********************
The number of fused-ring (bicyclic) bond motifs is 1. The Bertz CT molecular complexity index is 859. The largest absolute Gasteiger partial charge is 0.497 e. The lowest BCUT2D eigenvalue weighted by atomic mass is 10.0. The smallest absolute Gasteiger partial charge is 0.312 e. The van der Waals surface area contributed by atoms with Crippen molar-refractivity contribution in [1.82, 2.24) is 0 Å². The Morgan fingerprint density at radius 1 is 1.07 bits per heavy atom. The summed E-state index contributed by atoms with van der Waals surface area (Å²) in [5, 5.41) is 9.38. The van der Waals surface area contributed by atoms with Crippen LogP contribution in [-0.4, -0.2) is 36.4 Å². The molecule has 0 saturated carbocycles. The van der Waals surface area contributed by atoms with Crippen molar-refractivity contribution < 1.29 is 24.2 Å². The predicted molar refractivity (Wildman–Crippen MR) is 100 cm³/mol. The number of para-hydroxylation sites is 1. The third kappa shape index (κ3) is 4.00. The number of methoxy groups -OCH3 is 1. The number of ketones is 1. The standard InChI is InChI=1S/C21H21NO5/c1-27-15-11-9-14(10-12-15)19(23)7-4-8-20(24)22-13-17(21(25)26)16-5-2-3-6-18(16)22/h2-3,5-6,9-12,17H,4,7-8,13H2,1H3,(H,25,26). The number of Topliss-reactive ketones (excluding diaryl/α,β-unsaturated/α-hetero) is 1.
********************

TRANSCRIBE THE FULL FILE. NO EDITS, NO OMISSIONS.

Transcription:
The number of fused-ring (bicyclic) bond motifs is 1. The Bertz CT molecular complexity index is 859. The largest absolute Gasteiger partial charge is 0.497 e. The lowest BCUT2D eigenvalue weighted by atomic mass is 10.0. The smallest absolute Gasteiger partial charge is 0.312 e. The van der Waals surface area contributed by atoms with Crippen molar-refractivity contribution in [1.82, 2.24) is 0 Å². The Morgan fingerprint density at radius 1 is 1.07 bits per heavy atom. The summed E-state index contributed by atoms with van der Waals surface area (Å²) in [5, 5.41) is 9.38. The van der Waals surface area contributed by atoms with Crippen LogP contribution in [-0.4, -0.2) is 36.4 Å². The molecule has 0 saturated carbocycles. The van der Waals surface area contributed by atoms with Crippen molar-refractivity contribution < 1.29 is 24.2 Å². The predicted molar refractivity (Wildman–Crippen MR) is 100 cm³/mol. The number of para-hydroxylation sites is 1. The third kappa shape index (κ3) is 4.00. The number of methoxy groups -OCH3 is 1. The number of ketones is 1. The standard InChI is InChI=1S/C21H21NO5/c1-27-15-11-9-14(10-12-15)19(23)7-4-8-20(24)22-13-17(21(25)26)16-5-2-3-6-18(16)22/h2-3,5-6,9-12,17H,4,7-8,13H2,1H3,(H,25,26). The number of Topliss-reactive ketones (excluding diaryl/α,β-unsaturated/α-hetero) is 1.